State DOT pitches 'super two-lane' as idea for highway to handle Mitchell soybean plant

·3 min read

Jul. 20—MITCHELL — As South Dakota Department of Transportation (SDDOT) officials work to account for a potentially higher traffic volume near the location of a proposed soybean plant south of Mitchell, conversation focused on transitioning a stretch of highway to a "super two-lane."

During the July 13 SDDOT meeting in Mitchell, Mike Behm, director of planning and engineering for the department, spoke of what's dubbed a super two-lane highway as a potential idea to accommodate the increase in traffic the soybean plant is projected to bring to South Dakota Highway 37.

A super two-lane includes an additional lane on a portion of a two-lane highway that allows vehicles to pass along a busy corridor, according to Behm.

Despite the conversation, Behm emphasized the super two-lane is merely a potential option that has not been decided on.

"Not saying it would look like that or could look like that, but that may be an option as we see a higher traffic volume there," Behm said of the portion of Highway 37. "We are looking at putting in more in the future."

While the Davison County Commission approved a conditional use permit for the South Dakota Soybean Processors to build a $500 million soybean processing plant about a couple miles south of Mitchell next to the highway, nearby residents have echoed concerns about whether the two-lane highway could handle the projected increase in trucks and traffic utilizing the facility.

Officials with South Dakota Soybean Processors (SDSP) have said the plant-related traffic is projected at 183 vehicles per day in year one, while moving up to 232 vehicles by year five, marking an increase of 26%. At its peak, SDSP anticipates nearly 450 trucks per day during harvest season.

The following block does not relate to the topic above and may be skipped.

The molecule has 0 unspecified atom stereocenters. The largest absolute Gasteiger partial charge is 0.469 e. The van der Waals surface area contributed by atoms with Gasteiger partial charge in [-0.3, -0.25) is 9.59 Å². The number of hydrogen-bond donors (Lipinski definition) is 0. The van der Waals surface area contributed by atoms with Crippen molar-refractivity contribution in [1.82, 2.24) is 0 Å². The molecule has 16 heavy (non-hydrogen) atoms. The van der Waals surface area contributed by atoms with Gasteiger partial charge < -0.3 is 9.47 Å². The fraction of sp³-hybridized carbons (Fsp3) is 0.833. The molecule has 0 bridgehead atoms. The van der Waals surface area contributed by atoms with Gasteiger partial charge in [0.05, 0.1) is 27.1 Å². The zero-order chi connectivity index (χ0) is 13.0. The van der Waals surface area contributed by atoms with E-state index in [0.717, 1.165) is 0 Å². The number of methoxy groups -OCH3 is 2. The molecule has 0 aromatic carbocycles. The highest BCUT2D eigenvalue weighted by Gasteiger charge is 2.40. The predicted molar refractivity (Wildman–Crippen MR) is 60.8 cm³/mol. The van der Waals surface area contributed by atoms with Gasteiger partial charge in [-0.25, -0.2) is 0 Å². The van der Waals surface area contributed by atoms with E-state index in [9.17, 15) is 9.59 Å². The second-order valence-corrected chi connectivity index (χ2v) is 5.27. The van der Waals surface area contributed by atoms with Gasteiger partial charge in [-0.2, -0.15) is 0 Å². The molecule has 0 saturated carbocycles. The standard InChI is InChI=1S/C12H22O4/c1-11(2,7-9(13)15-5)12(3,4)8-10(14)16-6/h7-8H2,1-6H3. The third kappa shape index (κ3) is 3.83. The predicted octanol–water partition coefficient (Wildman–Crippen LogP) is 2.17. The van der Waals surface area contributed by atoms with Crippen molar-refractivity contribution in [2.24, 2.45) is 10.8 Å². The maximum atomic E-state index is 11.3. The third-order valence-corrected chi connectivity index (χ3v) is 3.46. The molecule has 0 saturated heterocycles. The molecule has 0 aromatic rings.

At the July 12 Davison County Commission meeting when the soybean plant's conditional use permit was approved, Bob Weiss, a resident who lives near the south edge of Mitchell, urged the soybean company to convince the state to turn the highway into a four-lane to handle the traffic.

"If you could twist the arm of the state to make it four lanes, that would be a great thing," he said. "Another accident is going to happen one of these days."

As an example, Behm pointed to a super-two lane that's being constructed near the Ipswich region in northeast South Dakota.

The soybean plant is in the process of having a third-party conduct a traffic study to determine the future needs of the highway and intersections impacted by the plant. The study will be turned over to the SDDOT once complete. Ultimately, the SDDOT will make the final call on what needs to be done for the two-lane highway to handle the expected influx of traffic and trucks.

If there are road improvements necessary for the plant, Jay Peppel, Mitchell area engineer with the SDDOT, previously said the developer will pay for those improvements, whether it's a state or county road, noting the SDDOT will be administering those improvements. According to Peppel, the 20-year outlook for traffic counts on Highway 37 is expected to climb nearly 6,500 vehicles per day.